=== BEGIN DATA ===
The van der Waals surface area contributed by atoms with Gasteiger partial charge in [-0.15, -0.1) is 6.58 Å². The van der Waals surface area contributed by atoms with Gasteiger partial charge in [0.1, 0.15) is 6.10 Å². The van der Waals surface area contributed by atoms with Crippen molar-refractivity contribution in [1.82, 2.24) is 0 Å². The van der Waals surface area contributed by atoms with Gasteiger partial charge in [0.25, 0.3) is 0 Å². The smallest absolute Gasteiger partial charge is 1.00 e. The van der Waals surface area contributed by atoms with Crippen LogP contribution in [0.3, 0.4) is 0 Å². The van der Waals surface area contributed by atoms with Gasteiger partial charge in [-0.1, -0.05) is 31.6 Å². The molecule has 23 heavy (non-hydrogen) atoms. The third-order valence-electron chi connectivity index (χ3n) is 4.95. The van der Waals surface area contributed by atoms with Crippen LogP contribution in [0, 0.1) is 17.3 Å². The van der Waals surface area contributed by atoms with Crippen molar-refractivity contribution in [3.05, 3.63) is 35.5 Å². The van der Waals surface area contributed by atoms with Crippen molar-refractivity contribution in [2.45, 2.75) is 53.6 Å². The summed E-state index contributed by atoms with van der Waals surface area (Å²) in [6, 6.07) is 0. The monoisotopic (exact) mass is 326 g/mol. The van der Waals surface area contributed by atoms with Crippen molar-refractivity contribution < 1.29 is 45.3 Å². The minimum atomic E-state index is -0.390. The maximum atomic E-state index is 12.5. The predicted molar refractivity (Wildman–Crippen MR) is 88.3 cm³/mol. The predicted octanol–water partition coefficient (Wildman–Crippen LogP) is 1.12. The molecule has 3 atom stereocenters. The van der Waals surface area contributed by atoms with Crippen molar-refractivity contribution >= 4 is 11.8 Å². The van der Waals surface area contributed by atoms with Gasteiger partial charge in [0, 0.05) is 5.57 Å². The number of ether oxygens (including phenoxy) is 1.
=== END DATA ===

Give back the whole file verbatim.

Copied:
The van der Waals surface area contributed by atoms with Gasteiger partial charge in [-0.15, -0.1) is 6.58 Å². The van der Waals surface area contributed by atoms with Gasteiger partial charge in [0.1, 0.15) is 6.10 Å². The van der Waals surface area contributed by atoms with Crippen molar-refractivity contribution in [1.82, 2.24) is 0 Å². The van der Waals surface area contributed by atoms with Gasteiger partial charge in [0.25, 0.3) is 0 Å². The smallest absolute Gasteiger partial charge is 1.00 e. The van der Waals surface area contributed by atoms with Crippen LogP contribution in [0.3, 0.4) is 0 Å². The van der Waals surface area contributed by atoms with Gasteiger partial charge in [-0.1, -0.05) is 31.6 Å². The molecule has 23 heavy (non-hydrogen) atoms. The third-order valence-electron chi connectivity index (χ3n) is 4.95. The van der Waals surface area contributed by atoms with Crippen LogP contribution in [0, 0.1) is 17.3 Å². The van der Waals surface area contributed by atoms with Crippen molar-refractivity contribution in [3.05, 3.63) is 35.5 Å². The van der Waals surface area contributed by atoms with Crippen molar-refractivity contribution in [2.45, 2.75) is 53.6 Å². The summed E-state index contributed by atoms with van der Waals surface area (Å²) in [6, 6.07) is 0. The monoisotopic (exact) mass is 326 g/mol. The van der Waals surface area contributed by atoms with Crippen molar-refractivity contribution < 1.29 is 45.3 Å². The minimum atomic E-state index is -0.390. The maximum atomic E-state index is 12.5. The predicted molar refractivity (Wildman–Crippen MR) is 88.3 cm³/mol. The predicted octanol–water partition coefficient (Wildman–Crippen LogP) is 1.12. The molecule has 3 atom stereocenters. The van der Waals surface area contributed by atoms with Crippen molar-refractivity contribution >= 4 is 11.8 Å². The van der Waals surface area contributed by atoms with Gasteiger partial charge in [0, 0.05) is 5.57 Å². The number of ether oxygens (including phenoxy) is 1.